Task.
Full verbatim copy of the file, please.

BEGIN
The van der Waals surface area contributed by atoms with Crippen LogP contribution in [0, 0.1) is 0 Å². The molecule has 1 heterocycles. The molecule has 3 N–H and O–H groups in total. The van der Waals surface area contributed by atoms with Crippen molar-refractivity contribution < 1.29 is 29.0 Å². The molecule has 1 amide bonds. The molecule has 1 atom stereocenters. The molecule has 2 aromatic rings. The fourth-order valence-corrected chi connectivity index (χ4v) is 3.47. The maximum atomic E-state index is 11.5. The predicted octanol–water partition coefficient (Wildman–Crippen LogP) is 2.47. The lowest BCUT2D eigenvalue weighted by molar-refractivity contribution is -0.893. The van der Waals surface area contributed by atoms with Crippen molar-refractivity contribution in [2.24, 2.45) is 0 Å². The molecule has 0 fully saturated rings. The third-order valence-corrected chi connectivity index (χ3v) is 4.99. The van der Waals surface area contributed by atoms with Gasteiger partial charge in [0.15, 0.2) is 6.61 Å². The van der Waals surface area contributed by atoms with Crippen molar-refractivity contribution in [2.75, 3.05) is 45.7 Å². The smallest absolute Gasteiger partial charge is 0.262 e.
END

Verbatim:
The van der Waals surface area contributed by atoms with Crippen LogP contribution in [0, 0.1) is 0 Å². The molecule has 1 heterocycles. The molecule has 3 N–H and O–H groups in total. The van der Waals surface area contributed by atoms with Crippen molar-refractivity contribution < 1.29 is 29.0 Å². The molecule has 1 amide bonds. The molecule has 1 atom stereocenters. The molecule has 2 aromatic rings. The fourth-order valence-corrected chi connectivity index (χ4v) is 3.47. The maximum atomic E-state index is 11.5. The predicted octanol–water partition coefficient (Wildman–Crippen LogP) is 2.47. The lowest BCUT2D eigenvalue weighted by molar-refractivity contribution is -0.893. The van der Waals surface area contributed by atoms with Crippen molar-refractivity contribution in [2.24, 2.45) is 0 Å². The molecule has 0 fully saturated rings. The third-order valence-corrected chi connectivity index (χ3v) is 4.99. The van der Waals surface area contributed by atoms with Gasteiger partial charge in [0.15, 0.2) is 6.61 Å². The van der Waals surface area contributed by atoms with Crippen molar-refractivity contribution in [2.75, 3.05) is 45.7 Å². The smallest absolute Gasteiger partial charge is 0.262 e.